“You’re Drunk, Go Home” is the 12th song on Ballerini’s fourth studio album, Subject to Change, which debuted on September 23. Ballerini, who calls the record her “first grown-up album,” wrote more than 80 songs for the album before she narrowed it down to 15. “When it’s time to start making a record, I listen to the year and a half or two years of demos I have. I try to find what the throughline and theme is,” she says. “With this record. I was listening through 80 songs at the time. I realized there was a lot of self-reflection, a lot of juxtaposition, a lot of contrast, but a lot of feeling settled. I loved that theme because it’s certainly where I’m at as a 28-year-old woman where I’m coming into myself. I feel like I’m finally an adult all of a sudden. I’m waking up like, ‘Oh my gosh. I’m not a kid anymore.’” The album’s title also reflects what Ballerini, as well as millions of people across the world, have experienced after two years of change and unpredictability. “You hear a lot of that self-realization in the record. But then there’s also acknowledging that life happens in seasons,” Ballerini says. “We’ve all had that lesson the last couple of years. Everything is subject to change, but zooming in and appreciating what you have in the moment is a huge lesson I’ve taken away.”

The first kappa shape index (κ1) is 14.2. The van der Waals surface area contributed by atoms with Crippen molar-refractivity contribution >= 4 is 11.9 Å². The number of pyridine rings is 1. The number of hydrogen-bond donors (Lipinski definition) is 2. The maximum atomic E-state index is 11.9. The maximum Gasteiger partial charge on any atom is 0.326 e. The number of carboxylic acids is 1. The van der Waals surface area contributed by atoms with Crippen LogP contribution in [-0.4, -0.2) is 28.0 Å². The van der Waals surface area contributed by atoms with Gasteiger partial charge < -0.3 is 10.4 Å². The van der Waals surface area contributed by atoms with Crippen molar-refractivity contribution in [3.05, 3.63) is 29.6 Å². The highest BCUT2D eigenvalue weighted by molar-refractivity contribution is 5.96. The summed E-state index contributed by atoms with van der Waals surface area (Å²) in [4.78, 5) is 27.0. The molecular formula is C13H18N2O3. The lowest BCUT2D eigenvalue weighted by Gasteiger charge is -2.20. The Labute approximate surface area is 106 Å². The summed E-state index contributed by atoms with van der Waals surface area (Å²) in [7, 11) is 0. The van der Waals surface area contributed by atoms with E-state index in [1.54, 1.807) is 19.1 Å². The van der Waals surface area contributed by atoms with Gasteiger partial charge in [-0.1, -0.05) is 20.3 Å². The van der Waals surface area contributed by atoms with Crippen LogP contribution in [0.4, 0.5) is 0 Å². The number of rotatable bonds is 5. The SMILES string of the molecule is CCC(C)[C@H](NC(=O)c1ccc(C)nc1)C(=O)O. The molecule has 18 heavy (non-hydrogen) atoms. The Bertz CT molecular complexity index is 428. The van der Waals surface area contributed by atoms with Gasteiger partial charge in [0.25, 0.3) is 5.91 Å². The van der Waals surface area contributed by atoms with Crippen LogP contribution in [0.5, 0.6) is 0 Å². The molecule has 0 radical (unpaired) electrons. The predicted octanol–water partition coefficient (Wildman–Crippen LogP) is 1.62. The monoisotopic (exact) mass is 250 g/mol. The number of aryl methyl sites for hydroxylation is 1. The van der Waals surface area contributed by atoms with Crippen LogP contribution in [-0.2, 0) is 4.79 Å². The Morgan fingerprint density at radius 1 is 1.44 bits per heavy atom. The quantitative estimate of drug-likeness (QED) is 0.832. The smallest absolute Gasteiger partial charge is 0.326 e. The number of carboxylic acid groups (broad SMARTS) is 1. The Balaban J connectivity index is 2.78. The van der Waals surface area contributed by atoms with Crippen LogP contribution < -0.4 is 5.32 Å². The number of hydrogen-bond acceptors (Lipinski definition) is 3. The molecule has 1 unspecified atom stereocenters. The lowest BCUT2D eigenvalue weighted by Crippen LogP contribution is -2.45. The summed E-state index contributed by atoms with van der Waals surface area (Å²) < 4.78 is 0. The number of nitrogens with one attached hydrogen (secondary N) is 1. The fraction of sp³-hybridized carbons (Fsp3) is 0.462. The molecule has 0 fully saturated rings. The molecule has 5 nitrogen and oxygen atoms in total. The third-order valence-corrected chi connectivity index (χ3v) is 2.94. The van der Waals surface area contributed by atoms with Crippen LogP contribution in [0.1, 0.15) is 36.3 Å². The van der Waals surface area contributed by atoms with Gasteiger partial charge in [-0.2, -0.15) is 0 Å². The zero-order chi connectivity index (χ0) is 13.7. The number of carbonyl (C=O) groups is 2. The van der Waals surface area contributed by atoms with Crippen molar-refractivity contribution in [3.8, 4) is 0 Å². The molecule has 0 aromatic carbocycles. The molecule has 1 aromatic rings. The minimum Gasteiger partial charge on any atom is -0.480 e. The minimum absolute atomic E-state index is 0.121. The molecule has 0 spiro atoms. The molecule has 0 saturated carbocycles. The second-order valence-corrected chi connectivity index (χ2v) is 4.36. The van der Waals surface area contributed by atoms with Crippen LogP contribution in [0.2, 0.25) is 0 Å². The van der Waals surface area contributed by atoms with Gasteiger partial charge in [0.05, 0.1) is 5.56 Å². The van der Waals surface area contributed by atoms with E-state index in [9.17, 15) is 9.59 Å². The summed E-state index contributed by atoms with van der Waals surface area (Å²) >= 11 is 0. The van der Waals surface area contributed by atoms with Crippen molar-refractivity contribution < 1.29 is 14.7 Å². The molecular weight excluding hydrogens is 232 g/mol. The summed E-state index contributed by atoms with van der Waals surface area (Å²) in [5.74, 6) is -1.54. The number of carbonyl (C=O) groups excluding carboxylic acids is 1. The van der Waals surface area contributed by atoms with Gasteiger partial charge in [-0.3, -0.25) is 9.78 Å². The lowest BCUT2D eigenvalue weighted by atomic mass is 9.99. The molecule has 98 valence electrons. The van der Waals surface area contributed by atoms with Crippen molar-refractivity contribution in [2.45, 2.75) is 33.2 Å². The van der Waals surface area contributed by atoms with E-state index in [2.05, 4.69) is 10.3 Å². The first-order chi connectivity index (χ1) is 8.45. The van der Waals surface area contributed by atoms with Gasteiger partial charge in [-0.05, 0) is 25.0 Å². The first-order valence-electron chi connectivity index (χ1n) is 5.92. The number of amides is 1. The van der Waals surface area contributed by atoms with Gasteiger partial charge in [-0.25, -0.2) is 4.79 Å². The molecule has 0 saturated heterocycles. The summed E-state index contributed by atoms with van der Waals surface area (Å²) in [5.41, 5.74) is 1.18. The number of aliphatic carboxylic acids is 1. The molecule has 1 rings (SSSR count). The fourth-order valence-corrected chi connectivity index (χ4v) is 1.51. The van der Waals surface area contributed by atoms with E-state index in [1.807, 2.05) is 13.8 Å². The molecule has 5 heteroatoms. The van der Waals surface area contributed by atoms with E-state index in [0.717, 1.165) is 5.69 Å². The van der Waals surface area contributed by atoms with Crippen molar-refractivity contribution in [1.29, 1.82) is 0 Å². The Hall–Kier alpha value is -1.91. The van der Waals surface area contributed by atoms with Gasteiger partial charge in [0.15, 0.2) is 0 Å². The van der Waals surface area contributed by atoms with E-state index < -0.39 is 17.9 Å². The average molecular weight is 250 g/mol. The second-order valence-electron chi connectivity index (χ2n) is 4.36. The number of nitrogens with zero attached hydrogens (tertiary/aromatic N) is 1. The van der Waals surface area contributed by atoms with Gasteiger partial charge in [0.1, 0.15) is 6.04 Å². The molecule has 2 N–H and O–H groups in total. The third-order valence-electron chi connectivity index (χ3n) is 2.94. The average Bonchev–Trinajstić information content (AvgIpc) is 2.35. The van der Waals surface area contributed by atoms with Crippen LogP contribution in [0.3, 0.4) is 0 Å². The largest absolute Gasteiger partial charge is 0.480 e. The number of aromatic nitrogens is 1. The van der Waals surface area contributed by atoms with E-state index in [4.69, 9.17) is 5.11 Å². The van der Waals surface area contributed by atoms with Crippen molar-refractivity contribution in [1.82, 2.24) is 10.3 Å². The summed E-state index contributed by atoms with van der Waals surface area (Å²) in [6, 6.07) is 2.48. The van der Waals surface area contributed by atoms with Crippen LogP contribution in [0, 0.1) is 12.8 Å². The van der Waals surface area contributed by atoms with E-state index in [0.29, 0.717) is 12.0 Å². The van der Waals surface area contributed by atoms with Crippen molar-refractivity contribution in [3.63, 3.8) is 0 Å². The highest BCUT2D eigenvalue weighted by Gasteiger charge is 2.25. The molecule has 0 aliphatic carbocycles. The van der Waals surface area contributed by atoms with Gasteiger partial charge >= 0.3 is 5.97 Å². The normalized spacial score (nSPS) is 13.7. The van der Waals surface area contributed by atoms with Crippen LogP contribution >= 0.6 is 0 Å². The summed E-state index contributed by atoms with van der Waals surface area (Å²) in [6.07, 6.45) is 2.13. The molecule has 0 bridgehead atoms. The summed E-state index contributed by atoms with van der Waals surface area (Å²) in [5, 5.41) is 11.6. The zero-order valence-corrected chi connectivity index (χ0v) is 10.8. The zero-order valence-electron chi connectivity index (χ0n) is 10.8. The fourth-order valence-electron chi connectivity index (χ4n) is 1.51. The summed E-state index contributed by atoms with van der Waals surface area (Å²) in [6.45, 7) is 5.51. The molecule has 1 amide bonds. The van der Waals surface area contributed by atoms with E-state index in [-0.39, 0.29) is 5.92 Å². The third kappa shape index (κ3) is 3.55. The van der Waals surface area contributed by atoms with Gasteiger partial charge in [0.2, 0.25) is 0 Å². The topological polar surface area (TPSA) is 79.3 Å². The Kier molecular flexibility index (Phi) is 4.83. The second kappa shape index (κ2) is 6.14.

Ahead, Ballerini talked to StyleCaster about how she came up with the title for Subject to Change, the other title she considered and the song she relates to the most at this moment.
How did you come up with the title Subject to Change?